ROSIE ARCHIE - RIBBON SKIRT (2 SIZES)
For the next pro graphic, Colonialism celebrates a very important Indigenous woman in the skateboard community on Turtle Island, and team rider for Colonialism. Rosie Archie is from Tsq'escen' (Canim Lake) of the Secwepemc (Shuswap) Nation. Tsq’escenemc means “The People of Broken Rock” and they are part of the lakes people of the Northern Shuswap. Her traditional language that she learned growing up is Secwepemcstin, known as the Shuswap language. Rosie has been skating for years and is known for incorporating and celebrating her culture through skateboarding. Colonialism Skateboards is honored to have Rosie added to the team. The graphic on the skateboard is Rosie’s first Ribbon Skirt. It was made by her mother, Mary-Anne Archie, in honour of her late sister, Tracy Archie. The skirt is worn in ceremony but also helps Rosie connect with herself and Mother Earth.
The pro graphic honors the deep history and education attached to Ribbon Skirts. The Ribbon Skirt is a symbol of resilience, sacredness, and survival but varies from nation to nation. Ribbon Skirts are traditionally worn for ceremonies by women, girls, and two-spirit individuals. The skirts are also not bound to one specific tribe or nation. The origins of the Ribbon Skirt are not known but the first documented one was recorded in 1802, but First Nations regalia has been around since time immemorial. From 1884 till 1951, the Indian Act banned Potlachs, Indigenous ceremonies and traditional clothing, and was enforced by Indian Agents who controlled everything in Indigenous communities. “The government and its supporters saw the ceremony as anti-christian, reckless and wasteful of personal property” (Gadacz). Ceremony items, goods and traditional clothing were confiscated, and charges were laid on Indigenous people who participated. By 1951, traditional identities, languages, and cultural social relations had been disrupted, but this did not destroy Indigenous cultures and traditions as several communities throughout canada still celebrate and practice ceremonies and cultural traditions today.
On January 4, 2021, in Kamsack, Saskatchewan, Treaty 4 territory, a young Indigenous girl named Isabella Kulak from Cote First Nations went to her school, Kamsack Comprehensive Institute wearing her Ribbon Skirt because that day students were asked to wear formal clothing. Isabella was proud of her colorful Ribbon Skirt that was made by her auntie. The young girl was surprised that the educational assistant in the school compared her clothing to another girl, and made negative comments regarding her mismatched skirt and shirt by saying they were not acceptable for a “formal day” (Brace). Isabella was being shamed for wearing a Ribbon Skirt. News broke out about the discrimination this young Indigenous girl had encountered at school from a staff member. The school division confirmed Isabella’s experience and people from across Turtle Island and “as far as Germany and Puerto Rico started to show photos and videos of themselves wearing their own Ribbon Skirts or shirts to show support” (Brace). The news of this discrimination spread throughout media outlets and support came in from all over the world. Since then, Isabella was made an “honorary member of Saskatchewan's Indigenous women's advisory committee to the RCMP and was praised by Prime Minister of canada” (Silverthorn) and a Bill was passed by Senate Chambers on Parliament Hill in Ottawa marking January 4 as National Ribbon Skirt Day.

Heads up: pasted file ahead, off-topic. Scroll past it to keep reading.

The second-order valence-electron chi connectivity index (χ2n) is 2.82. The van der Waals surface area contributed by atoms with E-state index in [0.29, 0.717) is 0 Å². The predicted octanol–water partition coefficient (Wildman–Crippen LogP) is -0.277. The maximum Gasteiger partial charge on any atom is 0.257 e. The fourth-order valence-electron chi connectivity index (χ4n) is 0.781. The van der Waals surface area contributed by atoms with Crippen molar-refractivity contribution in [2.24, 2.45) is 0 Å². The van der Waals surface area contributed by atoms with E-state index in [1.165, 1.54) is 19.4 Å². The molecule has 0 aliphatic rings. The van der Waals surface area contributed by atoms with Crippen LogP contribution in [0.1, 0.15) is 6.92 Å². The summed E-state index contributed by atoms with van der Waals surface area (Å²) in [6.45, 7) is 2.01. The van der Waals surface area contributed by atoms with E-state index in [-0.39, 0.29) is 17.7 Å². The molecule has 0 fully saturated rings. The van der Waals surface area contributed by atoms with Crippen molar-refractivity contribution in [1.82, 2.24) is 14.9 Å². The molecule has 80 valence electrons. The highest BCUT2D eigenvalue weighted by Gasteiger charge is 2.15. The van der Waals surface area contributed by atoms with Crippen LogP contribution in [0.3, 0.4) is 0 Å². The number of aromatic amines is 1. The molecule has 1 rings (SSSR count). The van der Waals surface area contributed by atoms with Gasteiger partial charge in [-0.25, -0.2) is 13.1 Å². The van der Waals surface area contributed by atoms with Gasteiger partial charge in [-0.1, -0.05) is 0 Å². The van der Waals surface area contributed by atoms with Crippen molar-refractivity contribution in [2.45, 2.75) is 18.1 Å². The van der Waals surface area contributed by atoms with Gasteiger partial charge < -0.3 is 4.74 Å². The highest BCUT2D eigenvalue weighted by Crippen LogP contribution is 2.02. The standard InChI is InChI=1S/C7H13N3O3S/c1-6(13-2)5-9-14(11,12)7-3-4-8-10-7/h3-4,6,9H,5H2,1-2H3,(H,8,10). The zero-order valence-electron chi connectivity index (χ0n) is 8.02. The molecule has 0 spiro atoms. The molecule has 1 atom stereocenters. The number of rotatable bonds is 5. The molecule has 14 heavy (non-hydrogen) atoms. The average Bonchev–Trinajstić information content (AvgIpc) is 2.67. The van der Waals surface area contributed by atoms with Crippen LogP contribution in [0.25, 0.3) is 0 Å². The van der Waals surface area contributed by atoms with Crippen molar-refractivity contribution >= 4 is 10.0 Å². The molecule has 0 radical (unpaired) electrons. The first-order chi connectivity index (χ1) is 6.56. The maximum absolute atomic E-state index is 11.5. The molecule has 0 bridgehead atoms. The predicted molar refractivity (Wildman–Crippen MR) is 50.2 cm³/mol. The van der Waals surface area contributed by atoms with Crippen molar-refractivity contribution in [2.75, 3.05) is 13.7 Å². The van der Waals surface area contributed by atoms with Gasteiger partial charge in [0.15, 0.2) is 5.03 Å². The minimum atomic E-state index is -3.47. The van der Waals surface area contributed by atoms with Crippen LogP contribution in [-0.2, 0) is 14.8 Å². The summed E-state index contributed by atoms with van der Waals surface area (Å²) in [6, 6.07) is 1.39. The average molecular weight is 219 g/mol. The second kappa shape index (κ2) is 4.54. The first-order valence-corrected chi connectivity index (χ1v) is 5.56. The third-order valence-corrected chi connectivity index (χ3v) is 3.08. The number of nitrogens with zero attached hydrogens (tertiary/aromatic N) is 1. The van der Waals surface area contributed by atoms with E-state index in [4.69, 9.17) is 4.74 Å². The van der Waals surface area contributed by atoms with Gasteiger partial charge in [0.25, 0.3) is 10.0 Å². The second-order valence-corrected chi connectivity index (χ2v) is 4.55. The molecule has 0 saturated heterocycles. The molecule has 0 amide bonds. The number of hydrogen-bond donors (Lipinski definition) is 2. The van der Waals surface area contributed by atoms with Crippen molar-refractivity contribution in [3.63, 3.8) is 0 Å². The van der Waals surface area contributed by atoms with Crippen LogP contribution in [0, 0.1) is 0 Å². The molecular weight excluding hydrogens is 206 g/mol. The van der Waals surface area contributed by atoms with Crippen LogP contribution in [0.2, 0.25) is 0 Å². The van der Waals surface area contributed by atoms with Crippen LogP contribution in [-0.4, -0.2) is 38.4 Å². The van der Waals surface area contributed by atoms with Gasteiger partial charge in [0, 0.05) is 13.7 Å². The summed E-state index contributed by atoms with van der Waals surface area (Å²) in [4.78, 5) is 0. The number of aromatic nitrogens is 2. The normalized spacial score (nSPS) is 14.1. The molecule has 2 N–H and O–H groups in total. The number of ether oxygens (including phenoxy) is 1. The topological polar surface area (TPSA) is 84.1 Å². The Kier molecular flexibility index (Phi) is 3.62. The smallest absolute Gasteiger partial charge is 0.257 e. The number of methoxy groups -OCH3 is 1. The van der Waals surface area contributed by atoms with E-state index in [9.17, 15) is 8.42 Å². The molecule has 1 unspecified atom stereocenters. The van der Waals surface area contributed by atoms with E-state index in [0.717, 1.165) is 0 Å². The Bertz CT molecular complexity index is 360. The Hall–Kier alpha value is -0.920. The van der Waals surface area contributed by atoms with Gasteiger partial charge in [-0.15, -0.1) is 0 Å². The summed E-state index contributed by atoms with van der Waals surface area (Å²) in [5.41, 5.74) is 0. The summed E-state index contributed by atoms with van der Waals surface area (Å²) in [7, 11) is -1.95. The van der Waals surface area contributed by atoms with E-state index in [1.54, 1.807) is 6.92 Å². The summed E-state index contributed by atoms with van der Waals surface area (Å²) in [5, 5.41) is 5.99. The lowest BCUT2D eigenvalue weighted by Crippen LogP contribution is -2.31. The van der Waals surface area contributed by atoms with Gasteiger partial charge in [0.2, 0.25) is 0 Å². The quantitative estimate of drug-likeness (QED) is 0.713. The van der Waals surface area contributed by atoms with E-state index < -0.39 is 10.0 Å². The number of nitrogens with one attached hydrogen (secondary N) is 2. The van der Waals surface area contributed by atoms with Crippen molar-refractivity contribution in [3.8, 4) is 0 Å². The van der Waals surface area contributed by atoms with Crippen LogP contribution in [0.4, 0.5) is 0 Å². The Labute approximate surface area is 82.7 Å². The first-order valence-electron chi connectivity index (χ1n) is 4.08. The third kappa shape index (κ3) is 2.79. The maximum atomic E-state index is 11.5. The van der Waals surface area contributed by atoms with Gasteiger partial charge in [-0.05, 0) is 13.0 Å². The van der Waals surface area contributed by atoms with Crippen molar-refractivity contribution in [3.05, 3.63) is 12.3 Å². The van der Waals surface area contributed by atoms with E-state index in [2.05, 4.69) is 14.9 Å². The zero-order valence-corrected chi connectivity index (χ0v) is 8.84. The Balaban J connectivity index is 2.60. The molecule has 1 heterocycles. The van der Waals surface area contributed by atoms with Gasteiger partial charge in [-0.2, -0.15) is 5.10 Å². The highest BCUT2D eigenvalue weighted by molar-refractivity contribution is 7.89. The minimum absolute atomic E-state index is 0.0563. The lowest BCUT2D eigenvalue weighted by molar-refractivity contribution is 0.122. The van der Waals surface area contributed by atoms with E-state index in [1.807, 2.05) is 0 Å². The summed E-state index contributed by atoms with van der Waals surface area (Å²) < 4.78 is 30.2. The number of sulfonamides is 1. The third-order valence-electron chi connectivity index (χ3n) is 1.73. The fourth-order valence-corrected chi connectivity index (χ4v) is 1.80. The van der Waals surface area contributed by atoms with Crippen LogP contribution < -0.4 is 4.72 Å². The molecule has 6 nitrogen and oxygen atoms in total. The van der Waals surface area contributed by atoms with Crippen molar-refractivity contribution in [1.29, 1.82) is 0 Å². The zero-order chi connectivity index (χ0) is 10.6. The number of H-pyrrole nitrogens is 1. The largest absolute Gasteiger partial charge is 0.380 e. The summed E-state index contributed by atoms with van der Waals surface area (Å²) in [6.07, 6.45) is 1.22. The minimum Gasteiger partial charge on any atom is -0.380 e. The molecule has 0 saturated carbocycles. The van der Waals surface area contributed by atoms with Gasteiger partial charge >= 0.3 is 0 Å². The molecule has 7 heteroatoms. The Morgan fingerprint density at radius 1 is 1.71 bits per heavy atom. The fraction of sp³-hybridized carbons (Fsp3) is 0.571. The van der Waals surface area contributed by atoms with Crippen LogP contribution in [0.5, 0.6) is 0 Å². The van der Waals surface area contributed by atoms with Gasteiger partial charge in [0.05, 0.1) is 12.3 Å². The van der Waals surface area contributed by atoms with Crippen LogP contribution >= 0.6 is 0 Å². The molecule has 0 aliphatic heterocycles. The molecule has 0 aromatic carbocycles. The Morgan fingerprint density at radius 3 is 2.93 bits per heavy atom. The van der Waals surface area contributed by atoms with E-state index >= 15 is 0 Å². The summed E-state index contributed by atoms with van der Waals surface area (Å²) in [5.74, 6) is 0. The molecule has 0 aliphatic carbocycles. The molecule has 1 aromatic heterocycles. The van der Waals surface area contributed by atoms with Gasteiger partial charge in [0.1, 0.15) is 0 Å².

An Act respecting a National Ribbon Skirt Day
Whereas Indigenous women are life-givers and are entrusted with traditional knowledge to care for their families, their communities and the environment;
Whereas the ribbon skirt is a centuries-old spiritual symbol of womanhood, identity, adaptation and survival and is a way for women to honour themselves and their culture;
Whereas the ribbon skirt represents a direct connection to Mother Earth and its
Whereas Indigenous culture, tradition and ceremony, including Indigenous ties to language and the land, are critical to the vitality and well-being of Canada’s First Peoples;
Whereas section 1 of Article 15 of the United Nations Declaration on the Rights of Indigenous Peoples, to which Canada is a signatory, states, “Indigenous peoples have the right to the dignity and diversity of their cultures, traditions, histories and aspirations which shall be appropriately reflected in education and public information”;
Whereas Call for Justice 2.1 of the Final Report of the National Inquiry into Missing and Murdered Indigenous Women and Girls calls “upon all governments to acknowledge, recognize, and protect the rights of Indigenous Peoples to their cultures and languages as inherent rights, and constitutionally protected as such under section 35 of the Constitution [Act, 1982]”;
And whereas Call for Justice 15.2 of that report calls on Canadians to “[d]ecolonize by learning the true history of Canada … and learn about and celebrate Indigenous Peoples’ history, cultures, pride, and diversity”
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